How can greater transparency in financial services help improve underwriting, lower risks, and create more opportunities for banks and small businesses alike?
We caught up with Matthew Parker, founder and CEO of ModernTax, to discuss how bringing more transparency to areas of finance like taxation can help credit providers make better decisions.
Founded in 2021 and headquartered in San Francisco, California, ModernTax made its Finovate debut earlier this year at FinovateSpring. At the conference, the company demoed its Business Verification Platform and Verifier API, a secure solution that enables fintechs and banks to verify tax records, business standing and KYC data.
Last month, ModernTax launched its Live Contributory Network for on-demand tax verification. The solution connects licensed tax professionals with ModernTax customers to provide on-demand, secure, and reliable tax verification services.
To start off, what is it about taxes that interests you? Of all the areas of finance, what’s special about taxes?
Matthew Parker: My first job out of college was in social services, specifically working in child support. My responsibilities included calculating the combined income of two people with misaligned incentives. This experience opened my eyes to how broken the world of tax, income, and finance can be at the ground level.
A few years later, I worked in consulting, helping banks understand what went wrong with the mortgage crisis. I then stumbled into my first entrepreneurial endeavor: a franchise tax preparation company. Over three years, I grew from one office to five and learned the ins and outs of the tax preparation business.
In 2017, I caught the technology bug and bought a one-way flight to San Francisco with the goal of starting a tax startup that utilized all of the tax data I had been accessing through my tax preparation business as alternative data to underwrite loans.
Six years later, I am building ModernTax to make use of this data to help underwrite, decrease risk, and create a more transparent financial ecosystem for U.S.-based small businesses.
Can you elaborate on that?
Parker: One thing that has consistently bothered me is the black box of tax information that lives outside of our bank feeds and accounting feeds. There is an entire business that helps accountants export accounting data into tax software (they are a customer), but that is a niche market.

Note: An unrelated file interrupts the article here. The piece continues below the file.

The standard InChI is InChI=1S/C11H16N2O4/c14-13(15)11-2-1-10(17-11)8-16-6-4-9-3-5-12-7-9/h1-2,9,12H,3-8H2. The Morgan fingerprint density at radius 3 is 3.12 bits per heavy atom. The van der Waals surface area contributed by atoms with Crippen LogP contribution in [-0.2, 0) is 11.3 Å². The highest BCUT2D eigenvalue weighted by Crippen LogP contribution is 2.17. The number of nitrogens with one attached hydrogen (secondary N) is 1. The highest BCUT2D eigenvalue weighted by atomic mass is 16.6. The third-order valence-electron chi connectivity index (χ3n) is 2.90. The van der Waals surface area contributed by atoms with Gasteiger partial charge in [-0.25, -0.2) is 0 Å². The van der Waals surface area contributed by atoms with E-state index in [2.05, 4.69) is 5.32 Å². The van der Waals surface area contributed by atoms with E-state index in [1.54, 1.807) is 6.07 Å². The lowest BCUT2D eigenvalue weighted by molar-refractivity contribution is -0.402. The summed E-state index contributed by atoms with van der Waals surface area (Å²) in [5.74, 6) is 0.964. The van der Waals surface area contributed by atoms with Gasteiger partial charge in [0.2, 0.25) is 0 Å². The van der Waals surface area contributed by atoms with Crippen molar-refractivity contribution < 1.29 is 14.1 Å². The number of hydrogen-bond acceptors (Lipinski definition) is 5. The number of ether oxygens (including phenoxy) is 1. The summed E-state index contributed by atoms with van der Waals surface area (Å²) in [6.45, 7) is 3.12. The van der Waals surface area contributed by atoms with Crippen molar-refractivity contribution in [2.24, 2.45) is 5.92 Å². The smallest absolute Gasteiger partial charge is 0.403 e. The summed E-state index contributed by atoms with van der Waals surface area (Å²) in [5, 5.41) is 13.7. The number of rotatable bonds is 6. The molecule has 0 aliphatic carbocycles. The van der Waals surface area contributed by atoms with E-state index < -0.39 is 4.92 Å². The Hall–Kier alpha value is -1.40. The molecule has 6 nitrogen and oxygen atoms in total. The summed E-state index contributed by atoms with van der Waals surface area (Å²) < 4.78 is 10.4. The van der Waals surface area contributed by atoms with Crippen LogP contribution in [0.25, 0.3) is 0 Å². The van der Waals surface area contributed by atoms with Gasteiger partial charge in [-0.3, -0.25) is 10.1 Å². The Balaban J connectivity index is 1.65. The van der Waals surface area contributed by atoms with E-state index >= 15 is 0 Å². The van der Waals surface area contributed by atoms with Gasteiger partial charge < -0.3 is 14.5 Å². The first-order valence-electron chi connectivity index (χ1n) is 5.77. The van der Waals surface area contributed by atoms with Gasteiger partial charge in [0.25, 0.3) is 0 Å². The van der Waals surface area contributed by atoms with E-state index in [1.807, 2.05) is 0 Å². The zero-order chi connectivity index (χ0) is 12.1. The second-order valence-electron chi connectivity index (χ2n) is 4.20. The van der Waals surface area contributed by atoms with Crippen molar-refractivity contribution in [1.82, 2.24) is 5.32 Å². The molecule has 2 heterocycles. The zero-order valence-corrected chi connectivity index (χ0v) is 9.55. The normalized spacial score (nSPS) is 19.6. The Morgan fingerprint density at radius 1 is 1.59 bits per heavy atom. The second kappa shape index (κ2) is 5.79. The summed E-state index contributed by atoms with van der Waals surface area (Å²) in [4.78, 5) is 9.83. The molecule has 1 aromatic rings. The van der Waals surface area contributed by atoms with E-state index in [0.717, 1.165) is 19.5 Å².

The real problem we are solving is financial transparency. Many businesses that provide financial services are locked out of access to critical financial records, and 99% of U.S. businesses are not required to report any financials. This results in a massive transparency gap. Tax records are one way to fill this gap, with 15 million unique entities and 160 million individual tax returns filed annually in the U.S. alone.
How does ModernTax solve this problem better than other companies, or other solutions?
Parker: ModernTax aims to solve the problem of financial transparency by providing tax information on all U.S. small businesses, which can level the playing field and create a more transparent financial ecosystem. The commercial credit market in the U.S. alone is worth $8.8 trillion annually, and the average company in this industry generates approximately $7 billion in yearly revenue.
By utilizing tax records, which are filed by 15 million unique entities and 160 million individuals annually in the U.S. alone, ModernTax’s strategy revolves around transparency and eliminates the need for countless hours of back-and-forth communication and manual data entry to collect this information, saving commercial providers time and money, and making it easier to evaluate businesses.
What is your primary market? What has the response to your technology been like?
Parker: We primarily sell to commercial credit providers such as banks, online lenders, and other data providers that assist companies in underwriting, fraud prevention, and verifying financial documents for their customers.